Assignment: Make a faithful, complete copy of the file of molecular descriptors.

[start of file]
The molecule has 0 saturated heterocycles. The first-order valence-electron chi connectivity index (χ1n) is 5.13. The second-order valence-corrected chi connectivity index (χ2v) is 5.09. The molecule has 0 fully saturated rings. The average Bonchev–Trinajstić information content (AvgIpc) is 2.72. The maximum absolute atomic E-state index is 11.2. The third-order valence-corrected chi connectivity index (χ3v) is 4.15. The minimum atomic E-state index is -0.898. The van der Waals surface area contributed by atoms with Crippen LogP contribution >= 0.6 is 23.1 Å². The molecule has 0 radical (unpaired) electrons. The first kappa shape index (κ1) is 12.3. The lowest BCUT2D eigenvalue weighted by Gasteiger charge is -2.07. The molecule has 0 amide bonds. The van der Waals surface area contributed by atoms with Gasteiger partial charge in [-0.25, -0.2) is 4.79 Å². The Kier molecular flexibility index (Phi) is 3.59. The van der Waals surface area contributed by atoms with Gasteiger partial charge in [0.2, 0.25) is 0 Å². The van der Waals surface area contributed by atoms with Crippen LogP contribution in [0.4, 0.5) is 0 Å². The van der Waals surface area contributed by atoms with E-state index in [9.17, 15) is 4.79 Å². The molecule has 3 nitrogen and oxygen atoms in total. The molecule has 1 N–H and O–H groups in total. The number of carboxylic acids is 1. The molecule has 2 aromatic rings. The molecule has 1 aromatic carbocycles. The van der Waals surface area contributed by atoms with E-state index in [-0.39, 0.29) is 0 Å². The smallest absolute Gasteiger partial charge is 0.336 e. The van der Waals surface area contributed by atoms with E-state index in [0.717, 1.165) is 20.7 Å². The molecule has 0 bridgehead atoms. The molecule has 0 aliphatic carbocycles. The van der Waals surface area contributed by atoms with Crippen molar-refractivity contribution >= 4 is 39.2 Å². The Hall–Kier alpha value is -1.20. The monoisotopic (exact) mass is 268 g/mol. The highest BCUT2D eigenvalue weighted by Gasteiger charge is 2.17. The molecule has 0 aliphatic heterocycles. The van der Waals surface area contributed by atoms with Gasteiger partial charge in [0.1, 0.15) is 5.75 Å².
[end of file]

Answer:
The molecule has 0 saturated heterocycles. The first-order valence-electron chi connectivity index (χ1n) is 5.13. The second-order valence-corrected chi connectivity index (χ2v) is 5.09. The molecule has 0 fully saturated rings. The average Bonchev–Trinajstić information content (AvgIpc) is 2.72. The maximum absolute atomic E-state index is 11.2. The third-order valence-corrected chi connectivity index (χ3v) is 4.15. The minimum atomic E-state index is -0.898. The van der Waals surface area contributed by atoms with Crippen LogP contribution >= 0.6 is 23.1 Å². The molecule has 0 radical (unpaired) electrons. The first kappa shape index (κ1) is 12.3. The lowest BCUT2D eigenvalue weighted by Gasteiger charge is -2.07. The molecule has 0 amide bonds. The van der Waals surface area contributed by atoms with Gasteiger partial charge in [-0.25, -0.2) is 4.79 Å². The Kier molecular flexibility index (Phi) is 3.59. The van der Waals surface area contributed by atoms with Gasteiger partial charge in [0.2, 0.25) is 0 Å². The van der Waals surface area contributed by atoms with Crippen LogP contribution in [0.4, 0.5) is 0 Å². The van der Waals surface area contributed by atoms with E-state index in [9.17, 15) is 4.79 Å². The molecule has 3 nitrogen and oxygen atoms in total. The molecule has 1 N–H and O–H groups in total. The number of carboxylic acids is 1. The molecule has 2 aromatic rings. The molecule has 1 aromatic carbocycles. The van der Waals surface area contributed by atoms with E-state index in [-0.39, 0.29) is 0 Å². The smallest absolute Gasteiger partial charge is 0.336 e. The van der Waals surface area contributed by atoms with E-state index in [0.717, 1.165) is 20.7 Å². The molecule has 0 bridgehead atoms. The molecule has 0 aliphatic carbocycles. The van der Waals surface area contributed by atoms with Crippen molar-refractivity contribution >= 4 is 39.2 Å². The Hall–Kier alpha value is -1.20. The monoisotopic (exact) mass is 268 g/mol. The highest BCUT2D eigenvalue weighted by Gasteiger charge is 2.17. The molecule has 0 aliphatic heterocycles. The van der Waals surface area contributed by atoms with Gasteiger partial charge in [0.1, 0.15) is 5.75 Å².